By Gerald Bareebe
Though a serial problem, corruption lacks a universally accepted definition. The Oxford Dictionary of English defines corruption as an act of dishonesty especially using bribery or an immoral or wicked act. This definition focuses essentially on the moral aspects of corruption. The International Monetary Fund (IMF) and World Bank define corruption as “the abuse of public office.”This is a very wide ranging definition which will make the understanding of the concept difficult, especially to the younger generation. Otive Igbuzor, of Action Aid International, Nigeria, probably gives us the best definition of Corruption, which he describes as the perversion of integrity or state of affairs through bribery, favour or moral depravity. This is a broader definition which looks at the moral aspect as well as the distortion of twisting of procedures. The Transparency International defines corruption as behaviour on the part of officials in the public sector, whether politicians or civil servants, in which they improperly and unlawfully enrich themselves, or those close to them, by the misuse of public power entrusted to them. Although the definition of the Transparency International is very descriptive, it focuses only on the public sector. But there is corruption in private sector with negative consequences for the whole of society. The Encyclopaedia of Social Sciences defines corruption as the misuse of public power for private profit. Like the definition by Transparency International, this one also focuses on the public sector. The Corrupt Practices and other related offences Act, 2000 defines corruption to include bribery, fraud and other related offences like gratification. The Uganda anti-Corruption Act, 2000, gave a very wide definition of gratification to mean among other things the offer or promise or receipt or demand of money, donation, gift, loan, fee, reward, valuable security, property or interest in property with the intent to influence such a person in the performance or non-performance of his/her duties.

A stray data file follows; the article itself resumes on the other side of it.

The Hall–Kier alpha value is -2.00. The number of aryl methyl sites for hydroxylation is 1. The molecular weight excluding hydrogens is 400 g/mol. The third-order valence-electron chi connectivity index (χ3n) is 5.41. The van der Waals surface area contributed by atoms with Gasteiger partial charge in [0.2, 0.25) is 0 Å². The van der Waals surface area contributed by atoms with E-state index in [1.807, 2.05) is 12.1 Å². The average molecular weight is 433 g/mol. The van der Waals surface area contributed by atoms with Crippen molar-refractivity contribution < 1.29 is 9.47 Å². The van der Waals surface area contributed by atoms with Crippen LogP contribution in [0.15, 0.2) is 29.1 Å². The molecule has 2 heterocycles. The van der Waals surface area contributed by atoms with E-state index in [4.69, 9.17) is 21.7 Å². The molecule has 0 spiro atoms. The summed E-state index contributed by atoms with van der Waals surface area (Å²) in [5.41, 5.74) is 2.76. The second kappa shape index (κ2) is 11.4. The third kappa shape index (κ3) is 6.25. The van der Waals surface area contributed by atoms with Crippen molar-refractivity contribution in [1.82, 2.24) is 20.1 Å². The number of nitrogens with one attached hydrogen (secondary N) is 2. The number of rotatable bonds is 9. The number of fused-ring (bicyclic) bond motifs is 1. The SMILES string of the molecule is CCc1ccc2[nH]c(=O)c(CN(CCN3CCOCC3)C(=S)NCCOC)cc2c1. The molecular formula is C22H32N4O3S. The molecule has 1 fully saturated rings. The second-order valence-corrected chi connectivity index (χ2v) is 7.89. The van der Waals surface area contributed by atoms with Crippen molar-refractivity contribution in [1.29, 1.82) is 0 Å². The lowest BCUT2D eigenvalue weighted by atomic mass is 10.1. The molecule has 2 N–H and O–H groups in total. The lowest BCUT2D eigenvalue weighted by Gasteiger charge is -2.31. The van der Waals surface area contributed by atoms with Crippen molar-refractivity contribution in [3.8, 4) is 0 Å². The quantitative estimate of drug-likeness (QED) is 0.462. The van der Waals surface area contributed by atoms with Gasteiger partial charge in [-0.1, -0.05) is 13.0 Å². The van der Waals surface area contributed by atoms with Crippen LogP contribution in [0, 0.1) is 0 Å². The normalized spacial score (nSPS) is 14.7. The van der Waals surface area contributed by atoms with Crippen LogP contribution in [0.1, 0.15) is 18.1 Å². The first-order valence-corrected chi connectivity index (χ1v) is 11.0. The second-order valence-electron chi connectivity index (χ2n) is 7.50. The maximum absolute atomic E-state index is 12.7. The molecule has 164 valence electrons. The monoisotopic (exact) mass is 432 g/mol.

From the above definitions, three things come out clearly. First is that corruption is a dishonest act, wicked and bad. As a result, it will be expected that good people will not be involved in it. Secondly, corruption is seen as immoral and antithetical to the positive virtues of society. This implies that there should be social disapproval of anyone who engages in corrupt practices. Thirdly, corruption involves an abuse or misuse of position and authority. Any of such abuse is expected to be met with sanction.